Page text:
The National Highway Traffic Safety Administration (NHTSA) will launch a campaign to crack down on impaired driving and reduce roadway fatalities from Aug. 19 to Sept. 5. The annual, nationwide enforcement effort is supported by $14 million in paid national advertising campaign to help put motorists on notice that if they are caught driving while impaired, they will be arrested. The national ads, produced by NHTSA in English and Spanish, are targeted at young male drivers (ages 21-34) and motorcycle riders, who are the most common perpetrators of impaired driving.
According to NHTSA, 10,839 people in 2009 were killed in highway crashes involving a driver or motorcycle rider with an illegal BAC of .08 or higher. That would be equal to about 30 jumbo jets crashing each year. To crack down on alcohol-impaired driving, which is especially common in the late summer, police in every state and most towns and cities will be out in record numbers from mid-August through Labor Day. All 50 States, the District of Columbia and Puerto Rico have established a threshold making it illegal to drive with a blood alcohol concentration of .08 grams per deciliter or higher.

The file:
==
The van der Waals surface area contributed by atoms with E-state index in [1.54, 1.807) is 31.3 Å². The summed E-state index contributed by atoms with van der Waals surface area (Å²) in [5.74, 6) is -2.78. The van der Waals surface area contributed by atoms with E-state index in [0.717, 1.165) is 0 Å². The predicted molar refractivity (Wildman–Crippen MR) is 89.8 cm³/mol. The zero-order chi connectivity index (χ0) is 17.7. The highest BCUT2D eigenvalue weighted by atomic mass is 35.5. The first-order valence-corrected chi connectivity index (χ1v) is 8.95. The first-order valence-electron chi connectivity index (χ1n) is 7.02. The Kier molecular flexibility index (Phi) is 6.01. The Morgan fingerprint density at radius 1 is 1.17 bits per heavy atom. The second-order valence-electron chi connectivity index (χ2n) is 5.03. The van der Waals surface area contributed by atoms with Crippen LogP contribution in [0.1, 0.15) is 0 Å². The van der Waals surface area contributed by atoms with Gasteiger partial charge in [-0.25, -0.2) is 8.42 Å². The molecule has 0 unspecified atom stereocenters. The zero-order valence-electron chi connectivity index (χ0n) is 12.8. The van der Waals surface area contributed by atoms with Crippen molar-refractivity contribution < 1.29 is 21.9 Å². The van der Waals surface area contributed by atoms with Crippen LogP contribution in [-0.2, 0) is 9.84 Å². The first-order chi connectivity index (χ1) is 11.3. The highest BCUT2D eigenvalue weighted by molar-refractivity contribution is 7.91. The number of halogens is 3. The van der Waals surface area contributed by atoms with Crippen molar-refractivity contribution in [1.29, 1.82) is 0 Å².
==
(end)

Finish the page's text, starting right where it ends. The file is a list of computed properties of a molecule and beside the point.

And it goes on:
The administration also reports that the percentage of drivers with BACs of .08 or above involved in fatal crashes in 2009 was highest for motorcycle riders (29 percent), followed by drivers of light trucks (23 percent) and passenger cars (23 percent).
Coalitions can download a free planner to support NHTSA’s impaired driving initiatives surrounding the 2011 Labor Day Impaired Driving Prevention National Enforcement Crackdown and are built on the new message platform, “Drive Sober or Get Pulled Over” with a tagline “Cops are cracking down.” The promotional planner offers marketing materials, earned media tools, and marketing ideas you can distribute to fit your local needs and objectives while at the same time partnering with other states, communities, and organizations all across the country on this promotional program.
"NHTSA certainly can't do this alone, and we need support from folks all across the country who can provide assistance and publicize these efforts," said Heidi Coleman, chief, Impaired Driving Division, of DOT’s National Highway Traffic Safety Administration during an Impaired Driving National Crackdown stakeholders meeting.
You can download the planner here. You can also check out the recording of CADCA’s recent webinar featuring National Coalition Institute Director Jane Callahan, “Community Approaches to Impaired Driving.”